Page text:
Lacking an obvious motive in the shooting deaths of a Baltimore County horse farmer and his disabled wife, police began searching yesterday for someone who may have held a grudge against the couple.
There were no signs of forced entry or theft at the Woodlawn-area farmhouse of John G. Dietz Sr. and his wife, Lillian, both 63, according to Sgt. Stephen R. Doarnberger, a police spokesman.
"When robbery and breaking and entering appear to be lower on the scale of motives, then emotions and personal motives become the focus of the investigation," he said.
Police, who were summoned by a concerned family friend Sunday night, broke into the house about 1:45 a.m. yesterday and found Mrs. Dietz dead in bed and her husband's body nearby on the floor of their home in the 7700 block of Inwood Avenue.
Both were dressed in night clothes, Sergeant Doarnberger said.
An unidentified woman who cared for the horses boarded on the property told police that she last saw the couple Wednesday night before they went to bed.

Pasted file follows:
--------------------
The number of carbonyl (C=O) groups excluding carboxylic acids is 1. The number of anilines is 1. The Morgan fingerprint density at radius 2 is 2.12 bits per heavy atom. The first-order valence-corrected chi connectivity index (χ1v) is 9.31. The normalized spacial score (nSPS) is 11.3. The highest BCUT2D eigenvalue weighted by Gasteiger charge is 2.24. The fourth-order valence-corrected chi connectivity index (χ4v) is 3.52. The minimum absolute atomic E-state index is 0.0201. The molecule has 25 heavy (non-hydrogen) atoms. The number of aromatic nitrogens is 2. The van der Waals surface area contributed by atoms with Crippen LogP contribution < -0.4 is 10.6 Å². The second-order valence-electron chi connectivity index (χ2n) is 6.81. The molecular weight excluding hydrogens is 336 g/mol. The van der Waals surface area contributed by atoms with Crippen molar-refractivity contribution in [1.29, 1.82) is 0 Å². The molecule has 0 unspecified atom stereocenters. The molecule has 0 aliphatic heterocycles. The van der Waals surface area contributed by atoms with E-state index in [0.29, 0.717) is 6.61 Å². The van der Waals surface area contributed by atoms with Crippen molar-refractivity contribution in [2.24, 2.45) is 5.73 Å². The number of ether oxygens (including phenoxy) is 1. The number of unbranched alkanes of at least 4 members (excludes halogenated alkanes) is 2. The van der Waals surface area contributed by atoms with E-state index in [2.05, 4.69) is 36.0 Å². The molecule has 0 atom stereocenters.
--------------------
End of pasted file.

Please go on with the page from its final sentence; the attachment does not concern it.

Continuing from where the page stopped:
Sergeant Doarnberger declined to say where the couple had been shot or how long they had been dead, for fear of hampering the investigation by disclosing information that only the killer would know.
However, he said police believe that the assailant locked the door after the shootings and took Mr. Dietz's candy apple-red Camaro, with handicapped license tag 087-33.
Polie found the abandoned car last night, but still had no suspects. It was spotted in the Chadwick Manor neighborhood, near Woodlawn, by an officer on another case.
Sergeant Doarnberger said Mrs. Dietz was diabetic and had been confined to the house. He said a plaque on their living room wall indicated that Mr. Dietz worked for General Motors and retired in 1975 from its automotive installation division.
In recent years, the couple had boarded horses on their farm, a secluded area just off of Johnny Cake Road near Patapsco Valley State Park.
They had an adult daughter, who lives in New York, and a son who lives near the farm.
The son, John G. Dietz Jr., told police Sunday night that he didn't know where his parents were, Sergeant Doarnberger said.